Dealing yet another blow to municipalities’ ongoing efforts to derail several of the major reforms enacted over the past four years that significantly reduce businesses’ municipal income tax compliance costs, the 10th District Court of Appeals on Tuesday ruled 2-1 that the municipal tax reform provisions of HB 5 and HB 49 are constitutional.
The lawsuit, brought by two different coalitions of municipalities, challenged six provisions of HB 5, enacted in 2014, and all of the provisions of HB 49, enacted in 2017, that deal with municipal taxation, specifically the provision that allows businesses to opt-in to a centralized filing process and the elimination of the throwback provision. Throwback is the name of the practice by which cities unfairly tax businesses on sales made to customers not located in that or any other Ohio city.
Every single one of the municipalities’ legal objections was rejected by the Court, which ultimately affirmed a February 2018 Franklin County Common Pleas Court decision.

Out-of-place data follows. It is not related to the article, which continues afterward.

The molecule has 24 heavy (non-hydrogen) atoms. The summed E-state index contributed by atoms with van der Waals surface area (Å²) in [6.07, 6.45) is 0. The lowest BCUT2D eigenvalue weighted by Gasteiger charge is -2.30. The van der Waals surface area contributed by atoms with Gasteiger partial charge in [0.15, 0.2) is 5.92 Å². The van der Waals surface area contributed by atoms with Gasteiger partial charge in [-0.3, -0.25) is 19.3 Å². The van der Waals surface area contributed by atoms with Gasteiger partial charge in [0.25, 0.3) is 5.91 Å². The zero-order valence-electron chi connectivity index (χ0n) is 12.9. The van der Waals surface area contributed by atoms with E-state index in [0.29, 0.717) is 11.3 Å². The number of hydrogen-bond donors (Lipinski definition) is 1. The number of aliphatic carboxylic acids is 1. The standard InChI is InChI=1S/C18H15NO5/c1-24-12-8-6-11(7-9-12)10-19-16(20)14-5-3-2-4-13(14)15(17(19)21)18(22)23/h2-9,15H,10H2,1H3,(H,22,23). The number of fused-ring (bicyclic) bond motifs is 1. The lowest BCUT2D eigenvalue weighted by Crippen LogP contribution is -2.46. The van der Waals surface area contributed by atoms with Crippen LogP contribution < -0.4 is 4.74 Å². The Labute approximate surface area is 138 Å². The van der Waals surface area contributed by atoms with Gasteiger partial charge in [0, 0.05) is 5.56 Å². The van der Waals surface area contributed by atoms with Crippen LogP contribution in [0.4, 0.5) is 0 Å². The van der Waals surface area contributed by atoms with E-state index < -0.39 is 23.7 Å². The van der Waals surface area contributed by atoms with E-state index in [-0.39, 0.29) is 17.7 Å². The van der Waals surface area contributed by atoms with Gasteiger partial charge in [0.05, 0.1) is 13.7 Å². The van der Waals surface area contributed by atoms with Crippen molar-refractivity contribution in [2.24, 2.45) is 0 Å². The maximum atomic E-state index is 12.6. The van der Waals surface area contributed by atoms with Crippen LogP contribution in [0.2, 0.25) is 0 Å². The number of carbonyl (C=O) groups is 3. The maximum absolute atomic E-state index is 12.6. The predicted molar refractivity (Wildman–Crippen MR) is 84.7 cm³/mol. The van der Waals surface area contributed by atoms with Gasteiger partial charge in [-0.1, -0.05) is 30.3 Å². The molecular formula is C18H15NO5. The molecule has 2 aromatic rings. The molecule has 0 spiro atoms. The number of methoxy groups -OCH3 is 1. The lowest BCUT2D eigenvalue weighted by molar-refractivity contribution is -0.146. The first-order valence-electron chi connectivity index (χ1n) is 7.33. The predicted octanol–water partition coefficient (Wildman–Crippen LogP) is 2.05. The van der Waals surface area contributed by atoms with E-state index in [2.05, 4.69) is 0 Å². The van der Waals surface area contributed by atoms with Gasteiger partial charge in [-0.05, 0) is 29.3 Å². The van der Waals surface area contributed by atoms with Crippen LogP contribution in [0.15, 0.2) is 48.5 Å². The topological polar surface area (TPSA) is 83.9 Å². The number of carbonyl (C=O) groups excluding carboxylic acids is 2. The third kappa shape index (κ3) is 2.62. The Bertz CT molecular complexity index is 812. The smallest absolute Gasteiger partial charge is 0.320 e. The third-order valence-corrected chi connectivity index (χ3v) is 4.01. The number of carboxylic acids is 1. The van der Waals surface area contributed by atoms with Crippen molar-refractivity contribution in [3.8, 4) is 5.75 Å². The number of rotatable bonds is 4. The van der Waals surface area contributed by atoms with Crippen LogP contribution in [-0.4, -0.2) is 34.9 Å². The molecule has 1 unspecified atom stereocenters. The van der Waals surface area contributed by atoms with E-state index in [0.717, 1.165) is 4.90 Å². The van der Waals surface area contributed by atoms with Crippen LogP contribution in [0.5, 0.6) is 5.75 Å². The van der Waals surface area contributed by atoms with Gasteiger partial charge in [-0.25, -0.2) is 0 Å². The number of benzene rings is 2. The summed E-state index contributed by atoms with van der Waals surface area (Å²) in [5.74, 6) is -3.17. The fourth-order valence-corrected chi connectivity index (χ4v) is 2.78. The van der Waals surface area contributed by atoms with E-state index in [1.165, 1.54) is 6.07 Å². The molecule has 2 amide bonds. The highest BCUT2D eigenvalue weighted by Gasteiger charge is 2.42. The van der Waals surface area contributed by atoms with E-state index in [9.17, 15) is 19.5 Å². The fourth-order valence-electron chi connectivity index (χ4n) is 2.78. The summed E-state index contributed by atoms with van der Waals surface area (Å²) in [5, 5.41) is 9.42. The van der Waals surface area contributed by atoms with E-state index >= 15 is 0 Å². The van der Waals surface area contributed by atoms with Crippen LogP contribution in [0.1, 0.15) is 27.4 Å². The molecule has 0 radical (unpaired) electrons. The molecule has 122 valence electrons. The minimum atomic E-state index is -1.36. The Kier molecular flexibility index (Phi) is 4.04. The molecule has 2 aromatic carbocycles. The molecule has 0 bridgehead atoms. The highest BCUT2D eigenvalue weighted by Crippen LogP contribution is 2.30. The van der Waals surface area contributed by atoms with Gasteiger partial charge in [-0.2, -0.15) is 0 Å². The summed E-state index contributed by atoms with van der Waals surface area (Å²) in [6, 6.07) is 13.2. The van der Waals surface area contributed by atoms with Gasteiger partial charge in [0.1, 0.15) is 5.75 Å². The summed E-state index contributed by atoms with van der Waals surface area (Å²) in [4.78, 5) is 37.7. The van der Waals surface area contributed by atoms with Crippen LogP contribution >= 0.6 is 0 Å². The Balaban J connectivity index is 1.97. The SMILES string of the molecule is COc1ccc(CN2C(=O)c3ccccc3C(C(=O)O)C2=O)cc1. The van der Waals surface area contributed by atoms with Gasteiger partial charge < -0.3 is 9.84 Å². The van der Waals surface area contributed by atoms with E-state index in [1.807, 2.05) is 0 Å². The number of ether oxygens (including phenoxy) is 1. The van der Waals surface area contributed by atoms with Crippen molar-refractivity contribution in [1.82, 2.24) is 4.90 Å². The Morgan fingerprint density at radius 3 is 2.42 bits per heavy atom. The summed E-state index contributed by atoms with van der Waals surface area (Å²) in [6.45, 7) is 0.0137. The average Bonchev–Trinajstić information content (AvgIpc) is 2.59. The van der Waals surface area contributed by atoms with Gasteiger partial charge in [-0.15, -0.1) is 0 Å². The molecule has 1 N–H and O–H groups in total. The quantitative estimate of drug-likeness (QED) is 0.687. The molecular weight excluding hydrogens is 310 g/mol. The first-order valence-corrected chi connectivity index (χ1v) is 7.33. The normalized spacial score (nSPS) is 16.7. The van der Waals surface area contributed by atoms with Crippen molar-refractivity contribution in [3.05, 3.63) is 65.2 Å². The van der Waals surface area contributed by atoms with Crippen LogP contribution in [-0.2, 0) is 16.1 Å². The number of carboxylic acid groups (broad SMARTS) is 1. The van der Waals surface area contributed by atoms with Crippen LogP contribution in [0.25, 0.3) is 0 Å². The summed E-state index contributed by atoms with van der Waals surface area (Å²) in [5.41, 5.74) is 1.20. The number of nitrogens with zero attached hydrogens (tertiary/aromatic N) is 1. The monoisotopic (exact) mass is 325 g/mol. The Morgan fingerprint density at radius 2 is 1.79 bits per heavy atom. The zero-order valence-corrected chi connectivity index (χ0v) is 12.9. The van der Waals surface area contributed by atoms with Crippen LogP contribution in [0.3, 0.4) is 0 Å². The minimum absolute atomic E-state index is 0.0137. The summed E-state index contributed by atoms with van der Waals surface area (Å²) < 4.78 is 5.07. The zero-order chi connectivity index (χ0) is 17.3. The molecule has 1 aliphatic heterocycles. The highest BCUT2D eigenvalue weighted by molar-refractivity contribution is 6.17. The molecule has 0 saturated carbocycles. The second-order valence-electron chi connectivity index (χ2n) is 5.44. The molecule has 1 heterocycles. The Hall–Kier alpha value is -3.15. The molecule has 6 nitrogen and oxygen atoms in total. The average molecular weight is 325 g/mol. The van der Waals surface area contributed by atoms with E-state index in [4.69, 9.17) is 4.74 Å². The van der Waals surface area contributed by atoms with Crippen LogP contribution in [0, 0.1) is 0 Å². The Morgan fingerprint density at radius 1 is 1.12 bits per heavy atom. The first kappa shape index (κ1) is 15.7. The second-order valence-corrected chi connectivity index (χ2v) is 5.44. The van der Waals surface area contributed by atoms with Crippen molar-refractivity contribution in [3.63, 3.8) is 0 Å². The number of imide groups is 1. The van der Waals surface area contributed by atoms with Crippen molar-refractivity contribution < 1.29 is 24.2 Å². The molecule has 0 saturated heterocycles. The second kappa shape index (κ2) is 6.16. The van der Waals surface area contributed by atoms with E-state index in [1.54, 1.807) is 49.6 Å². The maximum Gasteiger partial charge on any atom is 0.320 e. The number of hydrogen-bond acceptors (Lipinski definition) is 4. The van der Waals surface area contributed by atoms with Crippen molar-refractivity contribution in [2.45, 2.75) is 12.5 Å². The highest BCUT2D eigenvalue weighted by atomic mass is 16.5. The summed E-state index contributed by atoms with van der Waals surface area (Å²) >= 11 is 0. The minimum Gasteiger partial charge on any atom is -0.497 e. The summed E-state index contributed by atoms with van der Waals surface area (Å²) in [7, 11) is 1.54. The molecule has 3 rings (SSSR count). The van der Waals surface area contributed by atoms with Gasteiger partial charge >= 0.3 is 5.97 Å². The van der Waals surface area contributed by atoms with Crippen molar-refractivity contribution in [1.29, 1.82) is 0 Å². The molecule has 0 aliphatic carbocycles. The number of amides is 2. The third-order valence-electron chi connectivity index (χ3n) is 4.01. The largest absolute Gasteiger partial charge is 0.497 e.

The decision preserves each of these important provisions, the end result of which is that the burden of municipal tax compliance on Ohio businesses will be substantially reduced. In particular, the centralized filing process that allows businesses to file one return instead of twenty, fifty or more is projected by the Ohio Department of Taxation to save businesses hundreds of millions of dollars in compliance costs.
The municipalities last recourse would be to appeal the outcome of the 10th district decision to the Ohio Supreme Court, an option that the municipalities have not yet ruled out.
While this week’s decision is indeed a victory for Ohio businesses and for common sense municipal income tax reform, there is already troubling evidence of some municipalities attempting to utilize other means to obstruct employers from taking advantage of this new option to file a single municipal net profit tax return. The Ohio Chamber will be working with lawmakers to prohibit such retaliatory measures.